GLS: global longitudinal strain; IVS: intraventricular septum thickness; LA: left atrial; LVEDD: left ventricular end-diastolic diameter; LVEF: left ventricular ejection fraction; LVMI: left ventricular mass index; LVESD: left ventricular end-systolic diameter; PW: posterior wall; RWT: relative wall thickness; TAPSE: tricuspid annular plane systolic excursion.

When male participants were assessed separately, the different types of remodeling described above applied, with significant differences in LA volume (51.8±8.1 vs. 58.4±10.9 ml; p=0.05) and GLS (-19.4±1.3 vs. -17.6±1.7%; p=0.03) in the basketball players. Although there were no significant differences in GLS in the two groups at the beginning and end of the course or season, there was a significant difference when the two groups were compared (-20.2±1.6% vs. -19.4±2.1%; p=0.03). The echocardiographic findings in the two groups demonstrated differences in LVEDD, RWT, LVEF and S′ wave (Figure 3). Alterations in RWT and LVEDD were opposite: for the soldiers, RWT decreased (-10.0±14.3% vs. 12.1±22.5%; p<0.01) and LVEDD increased (6.2±11.3% vs. -3.1±6.1%; p<0.01), while for basketball players both RWT and LVEDD increased during the season. These findings are similar when only male soldiers and basketball players are compared, with significant differences in RWT (-10.0±14.3% vs. 21±25.3%; p=0.02), LVEDD (6.2±11.3% vs. -3.1 ±4.2%; p<0.01) and LVEF (-5.5±12.8% vs. 4.9±10.5; p<0.01).

Figure 3.

Percentage differences in echocardiographic parameters between the study groups. GLS: global longitudinal strain; IVS: interventricular septum thickness; LVEDD: left ventricular end-diastolic diameter; LVEF: left ventricular ejection fraction; LVMI: left ventricular mass index; RWT: relative wall thickness.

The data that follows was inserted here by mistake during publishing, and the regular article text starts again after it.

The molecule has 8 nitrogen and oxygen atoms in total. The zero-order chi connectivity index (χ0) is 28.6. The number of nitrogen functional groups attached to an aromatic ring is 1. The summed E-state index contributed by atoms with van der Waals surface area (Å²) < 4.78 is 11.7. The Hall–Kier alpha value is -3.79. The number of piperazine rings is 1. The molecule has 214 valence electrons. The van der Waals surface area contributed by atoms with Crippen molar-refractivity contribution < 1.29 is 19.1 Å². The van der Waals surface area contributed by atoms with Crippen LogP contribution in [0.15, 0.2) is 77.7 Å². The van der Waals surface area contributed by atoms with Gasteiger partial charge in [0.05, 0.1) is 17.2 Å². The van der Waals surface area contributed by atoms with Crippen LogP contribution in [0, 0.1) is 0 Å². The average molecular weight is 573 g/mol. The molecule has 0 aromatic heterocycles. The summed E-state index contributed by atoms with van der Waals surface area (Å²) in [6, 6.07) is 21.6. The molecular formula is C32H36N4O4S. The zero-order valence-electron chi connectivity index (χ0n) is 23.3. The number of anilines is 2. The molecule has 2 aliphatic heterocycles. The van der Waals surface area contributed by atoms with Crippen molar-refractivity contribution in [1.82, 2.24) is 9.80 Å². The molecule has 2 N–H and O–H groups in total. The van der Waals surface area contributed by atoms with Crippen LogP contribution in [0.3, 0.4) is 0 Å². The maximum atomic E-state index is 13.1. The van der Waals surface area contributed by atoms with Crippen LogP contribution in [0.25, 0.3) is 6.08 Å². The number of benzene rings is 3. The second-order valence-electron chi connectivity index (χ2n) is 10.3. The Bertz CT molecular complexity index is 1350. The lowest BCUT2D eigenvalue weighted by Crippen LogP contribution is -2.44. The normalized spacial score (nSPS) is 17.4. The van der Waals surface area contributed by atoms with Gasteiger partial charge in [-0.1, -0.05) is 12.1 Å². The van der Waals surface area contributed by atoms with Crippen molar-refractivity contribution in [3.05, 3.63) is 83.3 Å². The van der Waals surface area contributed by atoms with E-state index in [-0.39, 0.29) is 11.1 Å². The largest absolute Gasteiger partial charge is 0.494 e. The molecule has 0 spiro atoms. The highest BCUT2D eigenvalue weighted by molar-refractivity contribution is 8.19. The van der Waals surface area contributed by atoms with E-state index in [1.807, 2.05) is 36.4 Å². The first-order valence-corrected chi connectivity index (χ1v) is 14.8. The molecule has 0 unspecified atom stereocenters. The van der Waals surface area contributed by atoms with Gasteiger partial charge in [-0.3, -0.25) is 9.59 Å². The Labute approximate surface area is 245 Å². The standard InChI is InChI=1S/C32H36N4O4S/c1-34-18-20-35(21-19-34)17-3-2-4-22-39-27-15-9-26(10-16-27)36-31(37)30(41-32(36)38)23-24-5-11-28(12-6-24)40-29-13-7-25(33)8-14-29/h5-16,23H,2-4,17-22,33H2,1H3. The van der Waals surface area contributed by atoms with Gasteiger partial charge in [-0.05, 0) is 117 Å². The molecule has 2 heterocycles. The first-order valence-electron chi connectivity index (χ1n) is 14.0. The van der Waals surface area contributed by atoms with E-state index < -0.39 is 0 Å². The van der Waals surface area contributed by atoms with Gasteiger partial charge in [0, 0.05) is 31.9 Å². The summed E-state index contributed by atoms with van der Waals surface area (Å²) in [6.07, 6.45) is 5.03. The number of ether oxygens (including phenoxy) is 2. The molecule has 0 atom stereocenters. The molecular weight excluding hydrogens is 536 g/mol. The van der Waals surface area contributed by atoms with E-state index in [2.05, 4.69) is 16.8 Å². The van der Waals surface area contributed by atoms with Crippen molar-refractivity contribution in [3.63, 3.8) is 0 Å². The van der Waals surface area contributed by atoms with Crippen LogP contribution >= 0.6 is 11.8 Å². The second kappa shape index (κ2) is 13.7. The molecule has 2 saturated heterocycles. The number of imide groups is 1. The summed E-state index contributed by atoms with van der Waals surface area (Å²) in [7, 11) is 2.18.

This study demonstrated the occurrence of anthropometric and cardiovascular remodeling in both soldiers and basketball players. These adaptations had different characteristics in the two groups. In anthropometric terms, the soldiers had a greater increase in body weight, with gains in MM and reductions in FM. Echocardiographic assessment revealed different patterns of remodeling, with the soldiers developing predominantly eccentric and the basketball players developing mainly concentric adaptations.

The alterations in anthropometric data and vital signs following the military course or sports season were more significant in the soldiers’ group, even when a sub-analysis was performed (data not shown) comparing the soldiers with the Caucasian male athletes. There was a marked transformation in the body composition of the former group, with mean MM gains of 7.5% and mean FM reductions of around 30%. The differences in adaptation in the two groups may be related to the different characteristics of exercise in military training and in basketball, particularly the longer duration and greater intensity of exercise in military training, as well as specific features of the methodologies used. These differences likely explain the more marked adaptations in the soldiers. It has been shown that high-intensity interval training, in this case applied to the soldiers, achieves better results and greater adaptation.13 The mechanisms underlying this adaptation are still unclear, but this type of training is thought to enhance capacity for aerobic and anaerobic metabolism and to increase oxidative enzyme activity.14 Although there were no individuals with hypertension in either group, intense physical exercise led to reductions in the soldiers of around 4% and 9% in SBP and DBP, respectively. These results are in agreement with the literature.15